To Heart 2 has Genjimaru, Konomi's Old English Sheepdog. Despite being very friendly, he scares Tamaki to death by chasing after her (mainly because she's afraid of dogs; after the chase he stops and sounds apologetic when she trips and hurts herself and starts crying), and in To Heart 2: Another Days he tackles Silfa on sight, causing her to talk in gibberish when he licks her face (of course, she hides in her box after that, only to get tackled again when she comes out). He also keeps Konomi company as she ponders on her relationship with Takaaki in her story path, seemingly talking to her as she is rambling.
Bergy from the webcomic Venus Envy, before he was recently killed by a car.
Homestuck: Becquerel the Reality Warpergod-dog and Halley the completely normal dog, from whom Bec was partially cloned. Later, when Becquerel prototypes himself and Jack Noir gains his powers, Bec's Big Friendly Dog loyalty is also carried over and Jack is forced to feel overwhelming love for Jade to the point where he is reduced to behaving like a lost, timid puppy around her. That's right, Jack Noir.
The Autobiography of Jane Eyre: Mr Rochester's dog Pilot is a Bernese Mountain Dog which is a breed of dogs that are generally extremely affectionate. Adele Rochester must be fond of Pilot as she drew a beautiful picture of him.
In the My Little Pony: Friendship Is Magic episode "It's About Time", Cerberus looks fierce, being a three-headed Hell Hound as big as a house, but the only reason he shows up in Ponyville is because he wants to play. Granted, since he's the size of a house, even his play can be dangerous to the average pony, but Fluttershy pacifies him with a tummy rub easily enough. Later Twilight leads Cerberus back to the Gates of Tartarus by playing fetch with him during the entire trip.
There isn't a lick of the description above that doesn't apply to Niblet from Pound Puppies (2010). He is easily the biggest, kindest, and least intelligent of the team.
Newfoundlands makes this Truth in Television — the original Nana from Peter Pan was a Newfoundland. They are incredibly gentle, especially with children, and make excellent babysitters. Despite their dopey, laid-back personalities they are also quite clever, and can be trained as lifeguard rescue dogs.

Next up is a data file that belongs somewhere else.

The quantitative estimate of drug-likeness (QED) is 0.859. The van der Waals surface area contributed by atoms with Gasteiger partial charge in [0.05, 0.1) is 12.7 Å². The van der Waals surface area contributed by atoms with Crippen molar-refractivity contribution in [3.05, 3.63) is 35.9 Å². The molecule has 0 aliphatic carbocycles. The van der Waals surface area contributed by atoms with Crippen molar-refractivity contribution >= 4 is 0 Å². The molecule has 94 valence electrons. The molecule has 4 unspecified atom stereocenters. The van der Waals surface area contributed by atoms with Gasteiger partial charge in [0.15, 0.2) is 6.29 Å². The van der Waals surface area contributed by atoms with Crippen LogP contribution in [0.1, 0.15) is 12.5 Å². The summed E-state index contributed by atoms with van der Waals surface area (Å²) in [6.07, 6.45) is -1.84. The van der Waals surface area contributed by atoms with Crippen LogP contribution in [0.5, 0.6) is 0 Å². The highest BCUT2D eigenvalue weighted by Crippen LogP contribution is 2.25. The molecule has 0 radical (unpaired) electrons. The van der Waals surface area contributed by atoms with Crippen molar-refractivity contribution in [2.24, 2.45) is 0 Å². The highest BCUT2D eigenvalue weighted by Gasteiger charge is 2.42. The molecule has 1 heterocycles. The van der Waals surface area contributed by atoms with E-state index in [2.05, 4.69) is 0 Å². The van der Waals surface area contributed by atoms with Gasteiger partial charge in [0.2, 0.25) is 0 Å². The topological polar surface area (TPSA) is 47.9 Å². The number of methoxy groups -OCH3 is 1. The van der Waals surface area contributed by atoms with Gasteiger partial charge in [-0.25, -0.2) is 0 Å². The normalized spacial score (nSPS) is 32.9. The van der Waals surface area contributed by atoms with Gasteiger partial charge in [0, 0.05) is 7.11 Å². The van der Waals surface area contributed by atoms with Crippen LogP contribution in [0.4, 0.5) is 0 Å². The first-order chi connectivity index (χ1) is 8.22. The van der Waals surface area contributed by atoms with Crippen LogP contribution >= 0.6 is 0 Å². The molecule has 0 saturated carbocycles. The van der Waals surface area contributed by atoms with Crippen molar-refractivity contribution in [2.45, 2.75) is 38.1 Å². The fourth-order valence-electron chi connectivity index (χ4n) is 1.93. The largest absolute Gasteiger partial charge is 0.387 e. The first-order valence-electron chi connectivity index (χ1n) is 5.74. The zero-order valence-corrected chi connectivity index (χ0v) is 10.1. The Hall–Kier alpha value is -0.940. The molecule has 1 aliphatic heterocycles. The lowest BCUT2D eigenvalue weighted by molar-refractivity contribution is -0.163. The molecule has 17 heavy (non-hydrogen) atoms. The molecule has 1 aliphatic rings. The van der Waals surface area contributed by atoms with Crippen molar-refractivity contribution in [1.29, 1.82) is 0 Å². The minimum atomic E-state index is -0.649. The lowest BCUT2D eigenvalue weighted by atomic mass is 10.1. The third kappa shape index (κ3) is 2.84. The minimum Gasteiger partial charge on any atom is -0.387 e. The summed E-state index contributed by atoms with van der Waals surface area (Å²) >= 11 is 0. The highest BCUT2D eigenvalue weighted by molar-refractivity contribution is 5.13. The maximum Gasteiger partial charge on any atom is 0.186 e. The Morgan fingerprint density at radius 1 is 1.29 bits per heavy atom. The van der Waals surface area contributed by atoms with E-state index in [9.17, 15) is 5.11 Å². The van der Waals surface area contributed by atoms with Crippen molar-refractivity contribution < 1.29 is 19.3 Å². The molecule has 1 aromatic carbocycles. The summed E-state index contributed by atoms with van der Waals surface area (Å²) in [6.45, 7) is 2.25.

The Leonberger, which is what a Newfoundland would look like if you dressed it up and taught it to act like a German Shepard. Also like the Newfs, 'bergers are exceptionally bright and well-behaved, as they were bred as farm dogs. Thus, they had to be good draft animals, watch-dogs, family pets... or all three.
The ultimate Real Life example (as of 2006) is a 282-pound Mastiff named Hercules. According to his owner, Hercules isn't very bright, and once a bird landed on his head without him noticing.
Utonagans◊ are specifically bred to look like wolves but are some of nicest, friendliest dogs one could ever hope to meet. Utonagans were specifically bred from three breeds (Huskies, Malamutes, and German Shepherds) in order to create something that had a wolf's lean and threatening appearance but in all that Badassness something broke and they came out friendly. They are great family dogs but quite possibly the worst guard dogs in the world, because rather than chase burglars they're more likely to roll over and ask for a belly rub.
See also: Tamaskans.
Despite common misconception, a majority of medium and large breeds are very nice by nature. This may be because of their sheer size, people are more likely to train bigger dogs more carefully than small dogs. Imagine a small dog jumping to put its front paws on your leg — cu~~~te! Now imagine a big dog doing that. Instead of on your leg, the paws wind up on your shoulders, and you can bet that any owner who doesn't want to deal with that will teach their dog not to. That sort of training trickles down into general temperament. Especially the biggest ones, which tend to be very laid-back and friendly. Great Danes, for example, will lean against visitors or sit on laps to be petted. (They're also...not very bright.)
German Shepherds, Rottweilers, and Dobermans are supposed to be like this, as long as they are properly bred and well-trained (which people tend to forget). German Shepherds are good at everything, Dobermans were bred to defend people and places, and Rottweilers were bred to pull carts, drive cattle, and serve as watch dogs. Nowadays, most of these breeds are pets, and generally described as "giant teddy bears".